In Lighting, we already have outstanding market positions in most of our businesses, but we want to focus on further improvement in some sectors. We aim to become a leader in outdoor lighting solutions and grow our consumer luminaires business. We also want to optimize our lamps lifecycle. Overall, for Philips as a company, our goal is to increase our market share in emerging markets.
As you can see, and I believe this current economic downturn has demonstrated clearly just how important this point is, our activities are better balanced from every angle you look at it. Be it as a percentage of total sales per sector, or geographically. This, coupled with our focus on markets that stand to benefit from inescapable and important global trends, provides a natural resilience to economic cycles that we feel good about. Evidently, the short-term performance of our businesses will also be affected by the development of the incipient economic recovery. There is reason for cautious optimism, but we should not get ahead of ourselves. Our financial institutions still have a long way to go before their balance sheets will have fully recovered; until then, the pain from the past will hamper their provision of credit to industry. All the public stimulus programs have helped to avoid an even deeper economic downfall, but these programs cannot last forever and the price to pay is an enormous public debt. High unemployment figures may still dampen the economic recovery; the risk of a double dip is not negligible. But whatever the economy does over the next 12 months, our results for 2009 and the last quarter specifically show that we have come to grips with the recession.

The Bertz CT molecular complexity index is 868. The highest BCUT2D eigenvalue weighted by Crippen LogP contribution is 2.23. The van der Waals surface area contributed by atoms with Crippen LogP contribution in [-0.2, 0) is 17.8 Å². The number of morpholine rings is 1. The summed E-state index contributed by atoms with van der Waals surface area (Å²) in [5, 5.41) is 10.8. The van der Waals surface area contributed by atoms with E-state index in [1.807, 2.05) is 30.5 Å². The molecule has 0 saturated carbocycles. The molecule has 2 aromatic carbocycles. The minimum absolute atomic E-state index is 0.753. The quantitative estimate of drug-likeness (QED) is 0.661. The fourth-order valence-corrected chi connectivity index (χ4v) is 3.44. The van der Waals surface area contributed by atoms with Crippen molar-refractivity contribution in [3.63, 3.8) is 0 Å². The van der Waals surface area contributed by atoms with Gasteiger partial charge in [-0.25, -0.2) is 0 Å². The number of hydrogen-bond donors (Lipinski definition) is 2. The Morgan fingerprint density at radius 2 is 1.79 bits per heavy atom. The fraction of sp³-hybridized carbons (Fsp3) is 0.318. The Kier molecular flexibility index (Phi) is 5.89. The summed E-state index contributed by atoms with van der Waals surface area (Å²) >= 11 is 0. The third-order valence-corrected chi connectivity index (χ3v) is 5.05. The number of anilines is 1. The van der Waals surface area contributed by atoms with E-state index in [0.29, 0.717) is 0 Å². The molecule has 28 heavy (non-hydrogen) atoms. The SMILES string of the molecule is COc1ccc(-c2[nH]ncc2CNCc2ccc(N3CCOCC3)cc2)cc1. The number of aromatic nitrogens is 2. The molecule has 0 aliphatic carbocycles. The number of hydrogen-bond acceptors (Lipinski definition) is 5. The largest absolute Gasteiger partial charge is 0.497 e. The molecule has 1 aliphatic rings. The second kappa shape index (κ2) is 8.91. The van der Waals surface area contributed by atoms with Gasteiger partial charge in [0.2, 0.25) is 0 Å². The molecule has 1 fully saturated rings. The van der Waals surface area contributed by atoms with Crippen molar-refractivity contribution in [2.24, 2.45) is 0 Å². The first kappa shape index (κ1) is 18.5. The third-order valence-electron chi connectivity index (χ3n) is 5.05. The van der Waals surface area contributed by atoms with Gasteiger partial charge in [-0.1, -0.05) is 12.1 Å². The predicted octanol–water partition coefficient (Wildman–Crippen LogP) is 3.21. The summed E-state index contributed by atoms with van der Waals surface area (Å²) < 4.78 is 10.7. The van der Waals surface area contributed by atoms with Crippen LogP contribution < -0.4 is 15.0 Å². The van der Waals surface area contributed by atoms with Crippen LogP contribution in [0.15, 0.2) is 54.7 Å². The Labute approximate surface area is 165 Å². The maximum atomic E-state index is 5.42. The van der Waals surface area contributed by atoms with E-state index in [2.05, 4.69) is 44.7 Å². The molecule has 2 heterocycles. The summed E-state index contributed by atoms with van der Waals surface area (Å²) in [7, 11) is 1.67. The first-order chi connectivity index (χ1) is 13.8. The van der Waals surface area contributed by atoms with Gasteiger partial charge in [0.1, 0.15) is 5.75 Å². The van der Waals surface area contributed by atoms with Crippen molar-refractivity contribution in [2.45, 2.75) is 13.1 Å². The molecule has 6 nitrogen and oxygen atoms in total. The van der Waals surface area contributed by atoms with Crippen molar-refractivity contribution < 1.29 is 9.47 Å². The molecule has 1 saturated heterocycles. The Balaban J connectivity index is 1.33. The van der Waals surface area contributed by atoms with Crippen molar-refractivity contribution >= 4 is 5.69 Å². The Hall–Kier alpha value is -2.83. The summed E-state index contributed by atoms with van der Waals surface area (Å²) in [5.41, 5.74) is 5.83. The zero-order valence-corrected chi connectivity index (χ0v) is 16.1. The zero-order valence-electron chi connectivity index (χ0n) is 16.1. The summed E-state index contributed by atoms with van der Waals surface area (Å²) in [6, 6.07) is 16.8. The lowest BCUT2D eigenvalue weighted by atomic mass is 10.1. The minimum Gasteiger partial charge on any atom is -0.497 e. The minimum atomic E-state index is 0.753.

Ladies and Gentlemen,
The year 2009 was a year in which Philips proved its mettle. We stayed our strategic course while successfully managing the downturn. Philips has proven that it is now a simpler, more resilient and more agile company, with the right portfolio focused on Health and Well-Being. During good times and bad, we are sticking to our company values, our strategy and our ambition. We know who we are, where we are headed and how to get there. We are confident that in 2010, if the economic recovery doesn’t stall, we can improve our results substantially, because of our lower cost base and because of our strong positions in key markets. 2009 was a challenging year, but we are optimistic about our future.
Thank you very much for your attention.